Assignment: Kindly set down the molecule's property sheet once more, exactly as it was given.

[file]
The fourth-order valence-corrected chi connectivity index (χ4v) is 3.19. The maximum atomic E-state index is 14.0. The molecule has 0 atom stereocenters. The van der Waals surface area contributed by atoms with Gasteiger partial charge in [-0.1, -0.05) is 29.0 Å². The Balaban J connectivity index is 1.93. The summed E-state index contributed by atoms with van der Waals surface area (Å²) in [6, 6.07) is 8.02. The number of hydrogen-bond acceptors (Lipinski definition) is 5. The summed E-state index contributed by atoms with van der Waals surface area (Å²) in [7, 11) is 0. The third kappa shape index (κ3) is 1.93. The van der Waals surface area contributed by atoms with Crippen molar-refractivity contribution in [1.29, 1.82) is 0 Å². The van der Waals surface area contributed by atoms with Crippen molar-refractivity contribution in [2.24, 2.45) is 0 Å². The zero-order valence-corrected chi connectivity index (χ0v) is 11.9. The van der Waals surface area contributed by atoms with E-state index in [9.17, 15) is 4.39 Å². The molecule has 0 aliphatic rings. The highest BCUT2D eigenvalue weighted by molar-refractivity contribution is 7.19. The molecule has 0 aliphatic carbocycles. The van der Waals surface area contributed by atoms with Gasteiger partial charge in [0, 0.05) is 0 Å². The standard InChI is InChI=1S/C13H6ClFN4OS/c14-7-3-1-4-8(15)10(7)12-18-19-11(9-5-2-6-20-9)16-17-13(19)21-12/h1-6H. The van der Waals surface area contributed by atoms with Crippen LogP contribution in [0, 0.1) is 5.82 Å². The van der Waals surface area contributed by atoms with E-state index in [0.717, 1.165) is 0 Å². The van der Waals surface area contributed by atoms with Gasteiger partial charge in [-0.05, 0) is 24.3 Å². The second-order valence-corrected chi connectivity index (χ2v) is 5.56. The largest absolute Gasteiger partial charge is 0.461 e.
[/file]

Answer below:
The fourth-order valence-corrected chi connectivity index (χ4v) is 3.19. The maximum atomic E-state index is 14.0. The molecule has 0 atom stereocenters. The van der Waals surface area contributed by atoms with Gasteiger partial charge in [-0.1, -0.05) is 29.0 Å². The Balaban J connectivity index is 1.93. The summed E-state index contributed by atoms with van der Waals surface area (Å²) in [6, 6.07) is 8.02. The number of hydrogen-bond acceptors (Lipinski definition) is 5. The summed E-state index contributed by atoms with van der Waals surface area (Å²) in [7, 11) is 0. The third kappa shape index (κ3) is 1.93. The van der Waals surface area contributed by atoms with Crippen molar-refractivity contribution in [1.29, 1.82) is 0 Å². The van der Waals surface area contributed by atoms with Crippen molar-refractivity contribution in [2.24, 2.45) is 0 Å². The zero-order valence-corrected chi connectivity index (χ0v) is 11.9. The van der Waals surface area contributed by atoms with E-state index in [9.17, 15) is 4.39 Å². The molecule has 0 aliphatic rings. The highest BCUT2D eigenvalue weighted by molar-refractivity contribution is 7.19. The molecule has 0 aliphatic carbocycles. The van der Waals surface area contributed by atoms with Gasteiger partial charge in [0, 0.05) is 0 Å². The standard InChI is InChI=1S/C13H6ClFN4OS/c14-7-3-1-4-8(15)10(7)12-18-19-11(9-5-2-6-20-9)16-17-13(19)21-12/h1-6H. The van der Waals surface area contributed by atoms with Crippen LogP contribution in [0, 0.1) is 5.82 Å². The van der Waals surface area contributed by atoms with E-state index in [0.717, 1.165) is 0 Å². The van der Waals surface area contributed by atoms with Gasteiger partial charge in [-0.05, 0) is 24.3 Å². The second-order valence-corrected chi connectivity index (χ2v) is 5.56. The largest absolute Gasteiger partial charge is 0.461 e.